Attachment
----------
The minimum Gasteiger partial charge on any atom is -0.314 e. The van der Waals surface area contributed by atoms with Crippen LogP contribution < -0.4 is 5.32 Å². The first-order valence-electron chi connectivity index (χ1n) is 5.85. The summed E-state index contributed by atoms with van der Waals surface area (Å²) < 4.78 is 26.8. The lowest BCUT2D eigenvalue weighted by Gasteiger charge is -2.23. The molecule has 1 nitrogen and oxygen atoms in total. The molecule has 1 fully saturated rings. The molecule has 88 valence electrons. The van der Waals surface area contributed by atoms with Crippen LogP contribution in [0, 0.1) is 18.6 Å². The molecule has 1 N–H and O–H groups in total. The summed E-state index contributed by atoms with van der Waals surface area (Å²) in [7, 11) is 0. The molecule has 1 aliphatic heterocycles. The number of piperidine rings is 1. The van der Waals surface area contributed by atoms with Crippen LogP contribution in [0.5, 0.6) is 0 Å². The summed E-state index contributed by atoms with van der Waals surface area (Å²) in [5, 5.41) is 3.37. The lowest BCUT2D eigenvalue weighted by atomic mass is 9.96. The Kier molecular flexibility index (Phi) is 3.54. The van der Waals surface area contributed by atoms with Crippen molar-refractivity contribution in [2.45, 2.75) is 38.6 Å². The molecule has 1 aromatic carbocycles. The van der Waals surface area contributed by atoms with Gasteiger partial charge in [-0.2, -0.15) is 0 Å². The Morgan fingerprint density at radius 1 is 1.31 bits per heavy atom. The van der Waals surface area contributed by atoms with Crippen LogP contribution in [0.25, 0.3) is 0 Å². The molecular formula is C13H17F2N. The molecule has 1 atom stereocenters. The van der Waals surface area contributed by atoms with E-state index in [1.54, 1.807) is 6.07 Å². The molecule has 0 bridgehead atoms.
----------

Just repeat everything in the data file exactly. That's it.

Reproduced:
The minimum Gasteiger partial charge on any atom is -0.314 e. The van der Waals surface area contributed by atoms with Crippen LogP contribution < -0.4 is 5.32 Å². The first-order valence-electron chi connectivity index (χ1n) is 5.85. The summed E-state index contributed by atoms with van der Waals surface area (Å²) < 4.78 is 26.8. The lowest BCUT2D eigenvalue weighted by Gasteiger charge is -2.23. The molecule has 1 nitrogen and oxygen atoms in total. The molecule has 1 fully saturated rings. The molecule has 88 valence electrons. The van der Waals surface area contributed by atoms with Crippen LogP contribution in [0, 0.1) is 18.6 Å². The molecule has 1 N–H and O–H groups in total. The summed E-state index contributed by atoms with van der Waals surface area (Å²) in [7, 11) is 0. The molecule has 1 aliphatic heterocycles. The number of piperidine rings is 1. The van der Waals surface area contributed by atoms with Crippen LogP contribution in [0.5, 0.6) is 0 Å². The summed E-state index contributed by atoms with van der Waals surface area (Å²) in [5, 5.41) is 3.37. The lowest BCUT2D eigenvalue weighted by atomic mass is 9.96. The Kier molecular flexibility index (Phi) is 3.54. The van der Waals surface area contributed by atoms with Crippen molar-refractivity contribution in [2.45, 2.75) is 38.6 Å². The molecule has 1 aromatic carbocycles. The van der Waals surface area contributed by atoms with Gasteiger partial charge in [-0.2, -0.15) is 0 Å². The Morgan fingerprint density at radius 1 is 1.31 bits per heavy atom. The van der Waals surface area contributed by atoms with Crippen LogP contribution in [0.25, 0.3) is 0 Å². The molecular formula is C13H17F2N. The molecule has 1 atom stereocenters. The van der Waals surface area contributed by atoms with E-state index in [1.54, 1.807) is 6.07 Å². The molecule has 0 bridgehead atoms.